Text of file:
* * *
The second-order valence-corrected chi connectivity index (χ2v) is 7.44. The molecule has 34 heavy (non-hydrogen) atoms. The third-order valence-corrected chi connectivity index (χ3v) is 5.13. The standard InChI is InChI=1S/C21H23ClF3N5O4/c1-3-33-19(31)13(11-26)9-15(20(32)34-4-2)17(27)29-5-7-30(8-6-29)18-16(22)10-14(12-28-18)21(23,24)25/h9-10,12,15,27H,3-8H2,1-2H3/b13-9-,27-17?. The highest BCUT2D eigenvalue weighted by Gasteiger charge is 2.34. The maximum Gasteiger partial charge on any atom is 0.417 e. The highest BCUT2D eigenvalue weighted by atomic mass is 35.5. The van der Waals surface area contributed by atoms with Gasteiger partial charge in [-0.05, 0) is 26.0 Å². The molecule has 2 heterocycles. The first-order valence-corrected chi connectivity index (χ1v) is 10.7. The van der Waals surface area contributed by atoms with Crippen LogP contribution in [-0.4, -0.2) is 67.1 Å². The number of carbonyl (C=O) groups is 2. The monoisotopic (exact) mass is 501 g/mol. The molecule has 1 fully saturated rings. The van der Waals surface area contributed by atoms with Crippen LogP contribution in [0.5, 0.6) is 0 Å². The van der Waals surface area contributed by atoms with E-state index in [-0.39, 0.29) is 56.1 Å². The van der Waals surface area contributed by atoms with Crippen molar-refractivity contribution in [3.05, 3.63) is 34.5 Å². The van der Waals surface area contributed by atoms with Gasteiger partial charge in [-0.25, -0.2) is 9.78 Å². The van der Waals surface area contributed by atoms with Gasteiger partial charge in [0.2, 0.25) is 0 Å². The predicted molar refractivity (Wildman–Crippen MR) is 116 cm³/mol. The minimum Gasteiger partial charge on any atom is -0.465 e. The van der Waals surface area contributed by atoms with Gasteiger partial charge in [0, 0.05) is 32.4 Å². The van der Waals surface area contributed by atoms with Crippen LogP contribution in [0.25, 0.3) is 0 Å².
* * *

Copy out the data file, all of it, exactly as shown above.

The second-order valence-corrected chi connectivity index (χ2v) is 7.44. The molecule has 34 heavy (non-hydrogen) atoms. The third-order valence-corrected chi connectivity index (χ3v) is 5.13. The standard InChI is InChI=1S/C21H23ClF3N5O4/c1-3-33-19(31)13(11-26)9-15(20(32)34-4-2)17(27)29-5-7-30(8-6-29)18-16(22)10-14(12-28-18)21(23,24)25/h9-10,12,15,27H,3-8H2,1-2H3/b13-9-,27-17?. The highest BCUT2D eigenvalue weighted by Gasteiger charge is 2.34. The maximum Gasteiger partial charge on any atom is 0.417 e. The highest BCUT2D eigenvalue weighted by atomic mass is 35.5. The van der Waals surface area contributed by atoms with Gasteiger partial charge in [-0.05, 0) is 26.0 Å². The molecule has 2 heterocycles. The first-order valence-corrected chi connectivity index (χ1v) is 10.7. The van der Waals surface area contributed by atoms with Crippen LogP contribution in [-0.4, -0.2) is 67.1 Å². The number of carbonyl (C=O) groups is 2. The monoisotopic (exact) mass is 501 g/mol. The molecule has 1 fully saturated rings. The van der Waals surface area contributed by atoms with Crippen LogP contribution in [0.5, 0.6) is 0 Å². The van der Waals surface area contributed by atoms with E-state index in [-0.39, 0.29) is 56.1 Å². The van der Waals surface area contributed by atoms with Crippen molar-refractivity contribution in [3.05, 3.63) is 34.5 Å². The van der Waals surface area contributed by atoms with Gasteiger partial charge in [-0.25, -0.2) is 9.78 Å². The van der Waals surface area contributed by atoms with Gasteiger partial charge in [0.2, 0.25) is 0 Å². The predicted molar refractivity (Wildman–Crippen MR) is 116 cm³/mol. The minimum Gasteiger partial charge on any atom is -0.465 e. The van der Waals surface area contributed by atoms with Gasteiger partial charge in [0, 0.05) is 32.4 Å². The van der Waals surface area contributed by atoms with Crippen LogP contribution in [0.25, 0.3) is 0 Å².